On 1st November 2016 one hundred people from across the country went to parliament. 15 of them spoke on why evidence matters to them, and heard responses from parliamentarians.
It was an extraordinary start to conversations between members of the public, ministers, MPs, and officials about the importance of evidence in policymaking. Let’s seize this opportunity.
— Sense about Science (@senseaboutsci) November 28, 2016
We need to make sure that all parliamentarians know how much evidence matters – to their constituents, and to their colleagues. We’ve asked the MPs and peers who were at the event how they will help us get their colleagues on board. Now we need your help.
If you already spoke to your MP, please let us know and – importantly – thank them for getting involved. Send them the stories from the day. And if they agree that evidence in policy matters, ask: will they talk to their colleagues about it?
If you haven’t written to your MP, you can find their contact details here: www.theyworkforyou.com. Identify yourself as a constituent, give your postal address, and tell them: “Yesterday one hundred people from all walks of life went to parliament to tell parliamentarians, ministers and officials that evidence matters to them, and they expect it to matter to government too. The stories told at the event can be found here. This matters to me, and I hope it matters to you. I’d like to know where you stand on this issue and, if you agree with me that government should use evidence when making policy, I’d like to ask what you will do and how you can help communicate the support for this idea to your colleagues”. Let us know how you get on.
“We live in a year in which across the world, the term ‘post-truth politics’ has become an accepted term of use and abuse in temporary political discourse. So if ever there was a time for a restoration, a renaissance, of evidence-based policy, and a celebration of the evidence collectors, and the discipline and integrity of the scientific process in all our endeavours, but particularly policy making – then this is it.” — George Freeman, MP for Mid Norfolk and Chair of the Prime Minister’s Policy Board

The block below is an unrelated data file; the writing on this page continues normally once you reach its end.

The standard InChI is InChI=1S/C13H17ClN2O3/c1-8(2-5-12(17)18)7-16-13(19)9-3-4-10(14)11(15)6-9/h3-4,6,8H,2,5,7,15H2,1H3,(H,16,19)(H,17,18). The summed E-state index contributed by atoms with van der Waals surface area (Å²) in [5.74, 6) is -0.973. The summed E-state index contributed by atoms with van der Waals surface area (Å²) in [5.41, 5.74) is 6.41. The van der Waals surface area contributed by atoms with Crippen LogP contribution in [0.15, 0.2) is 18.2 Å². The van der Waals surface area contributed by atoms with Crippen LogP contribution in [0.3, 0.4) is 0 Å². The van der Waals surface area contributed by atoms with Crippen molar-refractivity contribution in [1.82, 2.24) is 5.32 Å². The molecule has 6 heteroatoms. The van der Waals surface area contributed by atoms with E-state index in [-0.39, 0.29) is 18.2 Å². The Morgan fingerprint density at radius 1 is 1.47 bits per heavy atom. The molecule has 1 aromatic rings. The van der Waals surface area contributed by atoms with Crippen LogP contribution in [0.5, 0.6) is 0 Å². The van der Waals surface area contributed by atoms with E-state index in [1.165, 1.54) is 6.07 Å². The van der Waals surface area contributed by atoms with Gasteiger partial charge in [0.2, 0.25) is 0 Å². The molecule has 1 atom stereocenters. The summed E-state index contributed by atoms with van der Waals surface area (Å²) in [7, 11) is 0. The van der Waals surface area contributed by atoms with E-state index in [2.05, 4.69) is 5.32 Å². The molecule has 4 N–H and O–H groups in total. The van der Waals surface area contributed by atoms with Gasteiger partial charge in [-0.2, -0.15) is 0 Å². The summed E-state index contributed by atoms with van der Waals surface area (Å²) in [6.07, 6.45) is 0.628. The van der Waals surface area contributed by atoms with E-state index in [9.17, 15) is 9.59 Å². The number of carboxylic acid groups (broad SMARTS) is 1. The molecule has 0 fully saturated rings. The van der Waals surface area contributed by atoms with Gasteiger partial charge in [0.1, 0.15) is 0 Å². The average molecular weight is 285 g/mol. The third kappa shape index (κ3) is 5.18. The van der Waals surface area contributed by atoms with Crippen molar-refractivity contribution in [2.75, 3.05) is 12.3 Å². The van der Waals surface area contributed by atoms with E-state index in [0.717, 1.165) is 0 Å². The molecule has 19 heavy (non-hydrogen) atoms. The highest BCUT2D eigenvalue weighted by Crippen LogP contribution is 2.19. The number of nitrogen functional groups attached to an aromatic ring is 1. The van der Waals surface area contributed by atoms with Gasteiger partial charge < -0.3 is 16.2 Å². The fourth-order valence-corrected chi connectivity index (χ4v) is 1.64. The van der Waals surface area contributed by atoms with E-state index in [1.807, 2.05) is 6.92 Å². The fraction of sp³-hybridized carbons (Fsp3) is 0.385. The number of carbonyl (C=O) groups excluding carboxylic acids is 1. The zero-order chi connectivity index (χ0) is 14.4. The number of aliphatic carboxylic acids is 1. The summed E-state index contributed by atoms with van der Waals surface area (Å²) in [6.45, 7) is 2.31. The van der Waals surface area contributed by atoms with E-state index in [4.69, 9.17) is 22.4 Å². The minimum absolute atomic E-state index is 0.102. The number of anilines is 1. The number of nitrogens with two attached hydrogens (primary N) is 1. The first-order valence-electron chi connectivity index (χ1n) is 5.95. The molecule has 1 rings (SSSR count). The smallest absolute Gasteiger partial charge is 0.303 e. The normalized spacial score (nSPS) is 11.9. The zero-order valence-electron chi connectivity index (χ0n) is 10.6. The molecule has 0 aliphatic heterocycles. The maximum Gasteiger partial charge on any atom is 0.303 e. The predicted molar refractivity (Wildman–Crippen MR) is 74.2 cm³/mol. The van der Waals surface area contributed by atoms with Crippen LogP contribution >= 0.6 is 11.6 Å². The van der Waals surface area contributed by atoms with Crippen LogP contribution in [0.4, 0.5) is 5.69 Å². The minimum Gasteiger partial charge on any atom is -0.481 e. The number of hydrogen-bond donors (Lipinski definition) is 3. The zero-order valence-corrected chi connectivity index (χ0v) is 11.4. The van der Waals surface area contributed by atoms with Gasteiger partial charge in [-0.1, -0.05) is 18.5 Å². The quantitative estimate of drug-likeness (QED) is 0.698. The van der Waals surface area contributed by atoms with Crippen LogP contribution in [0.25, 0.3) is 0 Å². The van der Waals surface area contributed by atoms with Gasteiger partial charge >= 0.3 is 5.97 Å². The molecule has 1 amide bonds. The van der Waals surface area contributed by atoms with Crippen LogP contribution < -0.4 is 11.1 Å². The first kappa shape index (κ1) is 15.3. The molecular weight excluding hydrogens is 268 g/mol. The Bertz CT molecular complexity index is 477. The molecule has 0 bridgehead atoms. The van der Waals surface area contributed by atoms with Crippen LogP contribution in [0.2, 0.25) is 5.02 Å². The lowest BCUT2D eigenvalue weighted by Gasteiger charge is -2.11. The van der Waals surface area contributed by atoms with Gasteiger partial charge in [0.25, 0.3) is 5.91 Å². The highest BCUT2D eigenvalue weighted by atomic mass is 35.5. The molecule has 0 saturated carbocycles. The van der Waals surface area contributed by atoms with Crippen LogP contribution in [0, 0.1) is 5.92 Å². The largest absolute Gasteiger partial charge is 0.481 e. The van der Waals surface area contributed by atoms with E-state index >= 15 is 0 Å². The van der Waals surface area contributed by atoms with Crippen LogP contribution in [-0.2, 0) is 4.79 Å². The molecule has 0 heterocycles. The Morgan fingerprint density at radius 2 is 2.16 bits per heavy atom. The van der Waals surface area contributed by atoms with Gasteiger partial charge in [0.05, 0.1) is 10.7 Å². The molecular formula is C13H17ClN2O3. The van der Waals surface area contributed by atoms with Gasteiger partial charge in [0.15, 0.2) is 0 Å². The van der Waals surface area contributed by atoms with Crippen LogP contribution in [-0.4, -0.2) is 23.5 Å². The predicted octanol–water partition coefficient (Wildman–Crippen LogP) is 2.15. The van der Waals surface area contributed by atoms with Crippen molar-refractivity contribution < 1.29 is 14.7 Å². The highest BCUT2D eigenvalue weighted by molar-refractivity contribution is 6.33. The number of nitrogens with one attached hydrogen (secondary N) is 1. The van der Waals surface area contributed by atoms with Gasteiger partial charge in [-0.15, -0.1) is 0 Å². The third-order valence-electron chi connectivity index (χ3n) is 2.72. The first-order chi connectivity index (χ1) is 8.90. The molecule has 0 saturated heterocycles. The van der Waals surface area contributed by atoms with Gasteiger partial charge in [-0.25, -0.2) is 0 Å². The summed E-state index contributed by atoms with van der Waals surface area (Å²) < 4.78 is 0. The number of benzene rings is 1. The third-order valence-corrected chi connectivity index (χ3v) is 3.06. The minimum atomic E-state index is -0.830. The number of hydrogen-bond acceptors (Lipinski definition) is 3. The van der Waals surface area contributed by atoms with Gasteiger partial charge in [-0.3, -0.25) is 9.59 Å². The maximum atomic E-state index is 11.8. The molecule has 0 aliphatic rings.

“Can I say, first of all, thank you very much for coming to parliament to reassure politicians that there is an appetite for evidence and evidence-based policy making, because, as has just been said, in a scenario of post-truth politics for mainstream politicians, that is a scary prospect. So reinforcing the message that evidence counts is essential.” — Tom Brake, Liberal Democrat, MP for Carshalton and Wallington and Liberal Democrat Shadow Leader of the House of Commons
“I’m pleased that the government is wanting to change their approach to this because there is an evidence vacuum, and more policy-based evidence than evidence-based policy. I would like to suggest that as an introduction for all MPs and all councillors that evidence and understanding evidence should be part of that.” — Debbie Abrahams, Labour, MP for Oldham East and Saddleworth and Shadow Secretary of State for Work and Pensions